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September 27, 1950

Telegram from Feng Xi (Stalin) to Matveyev (Razuvayev V.N.) and T.F. Shtykov

# P78/73
27 September 1950
[To:] Cmrds Malenkov, Bulganin, Vasilevsky

Extract Minutes from Protocol #78 of the Meeting of the Politburo of the CC VKP(b) Decision dated September 27, 1950

#73. - Questions of Korea.
Approve of the attached directive to Comrades Matveyev and Shtykov.

Secretary of the C[entral] C[ommittee]

* * * * *

Attachment to
#73 (op) of the Politburo Protocol #78
Top Secret


The serious predicament in the area of Seoul and in the South-East in which the Korean People's Army has found itself lately has to a great extent been caused by a series of grave mistakes made by the Frontline Command, the Commands of the Army Groups and army groupings in matters related to command and control over troops, as well as to the tactics of their combat use in particular.


It is our military advisers who are even more to blame for these mistakes. Our military advisers failed to implement scrupulously and in a timely fashion the order of the Supreme Commander-in-Chief for the withdrawal of four divisions from the central front to the area of Seoul despite the fact that at the moment of adopting this decision such a possibility existed. Consequently, they lost seven days which brought about an enormous tactical advantage in the vicinity of Seoul to the U.S. troops. Had they pulled out these divisions on time, this could have changed the military situation around Seoul considerably. Odd battalions and separate detachments arriving in the vicinity of Seoul, unprepared for combat, could not produce any effect because of lack of coordination and communications with the staff. The division which arrived from the southeast was thrown into combat in a disorganized manner and in odd units, which made it easier for the enemy to decimate and annihilate it. As we directed earlier, you should have deployed this division for combat at the line northeast and east of Seoul, reorganize it there, give its soldiers at least one day of respite, prepare it for battle and only afterwards introduce these troops into combat.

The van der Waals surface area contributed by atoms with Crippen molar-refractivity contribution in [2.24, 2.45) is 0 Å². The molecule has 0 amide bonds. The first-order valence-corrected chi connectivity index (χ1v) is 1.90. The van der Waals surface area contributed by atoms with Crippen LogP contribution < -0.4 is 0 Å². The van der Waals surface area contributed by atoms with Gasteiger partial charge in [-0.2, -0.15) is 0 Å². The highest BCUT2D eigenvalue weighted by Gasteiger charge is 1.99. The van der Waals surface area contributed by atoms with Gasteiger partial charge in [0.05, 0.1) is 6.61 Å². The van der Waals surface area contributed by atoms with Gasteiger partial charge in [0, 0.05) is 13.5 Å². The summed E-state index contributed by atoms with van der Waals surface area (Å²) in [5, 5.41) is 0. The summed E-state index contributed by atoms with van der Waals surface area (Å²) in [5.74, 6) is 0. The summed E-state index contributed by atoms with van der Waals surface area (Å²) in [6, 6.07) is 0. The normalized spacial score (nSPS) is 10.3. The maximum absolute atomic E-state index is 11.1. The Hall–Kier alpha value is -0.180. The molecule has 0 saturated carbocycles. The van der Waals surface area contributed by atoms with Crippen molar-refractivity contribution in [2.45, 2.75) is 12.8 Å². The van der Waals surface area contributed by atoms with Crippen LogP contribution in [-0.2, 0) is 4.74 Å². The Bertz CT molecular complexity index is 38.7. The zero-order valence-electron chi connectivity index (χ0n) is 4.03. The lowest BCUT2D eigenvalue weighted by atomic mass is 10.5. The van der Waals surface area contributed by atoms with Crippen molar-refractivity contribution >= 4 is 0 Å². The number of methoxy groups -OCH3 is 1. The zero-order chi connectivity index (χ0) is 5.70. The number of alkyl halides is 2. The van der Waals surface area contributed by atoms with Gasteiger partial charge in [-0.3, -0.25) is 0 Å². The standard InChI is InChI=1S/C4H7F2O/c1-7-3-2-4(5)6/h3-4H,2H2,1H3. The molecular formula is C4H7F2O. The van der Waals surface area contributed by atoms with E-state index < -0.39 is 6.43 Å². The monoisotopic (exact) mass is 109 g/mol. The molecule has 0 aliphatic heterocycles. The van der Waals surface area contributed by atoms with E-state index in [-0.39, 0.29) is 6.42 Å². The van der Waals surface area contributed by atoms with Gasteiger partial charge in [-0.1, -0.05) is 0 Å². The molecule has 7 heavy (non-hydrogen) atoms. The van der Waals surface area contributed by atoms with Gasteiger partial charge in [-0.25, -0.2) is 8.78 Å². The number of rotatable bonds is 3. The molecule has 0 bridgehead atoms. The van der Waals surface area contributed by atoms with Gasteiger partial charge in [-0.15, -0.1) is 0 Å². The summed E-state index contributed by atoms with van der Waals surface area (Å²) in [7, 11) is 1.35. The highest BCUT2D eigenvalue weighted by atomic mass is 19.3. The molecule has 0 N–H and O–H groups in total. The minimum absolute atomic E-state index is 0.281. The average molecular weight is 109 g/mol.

One cannot help taking serious note of erroneous and absolutely inadmissible tactics for tank use in combat. Lately you have used tanks in combat without preliminary artillery strikes aimed at clearing the field for tank maneuvers. As a consequence, the enemy easily destroys your tanks. Our military advisers who have personal experience from the Great Patriotic War must be aware that such ignorant use of tanks leads to their loss.


One cannot help noticing the strategic illiteracy of our advisers and their incompetence in intelligence matters. They failed to grasp the strategic importance of the enemy's assault landing in Inch'on, denied the gravity of its implications, while Shtykov even suggested that we should bring to trial the author of an article in the "Pravda" about the U.S. assault landing. This blindness and lack of strategic experience led to the fact that they doubted the necessity of redeploying troops from the South toward Seoul, as well as procrastinated over their redeployment and slowed it down considerably, thereby losing a week to the enemy's enjoyment.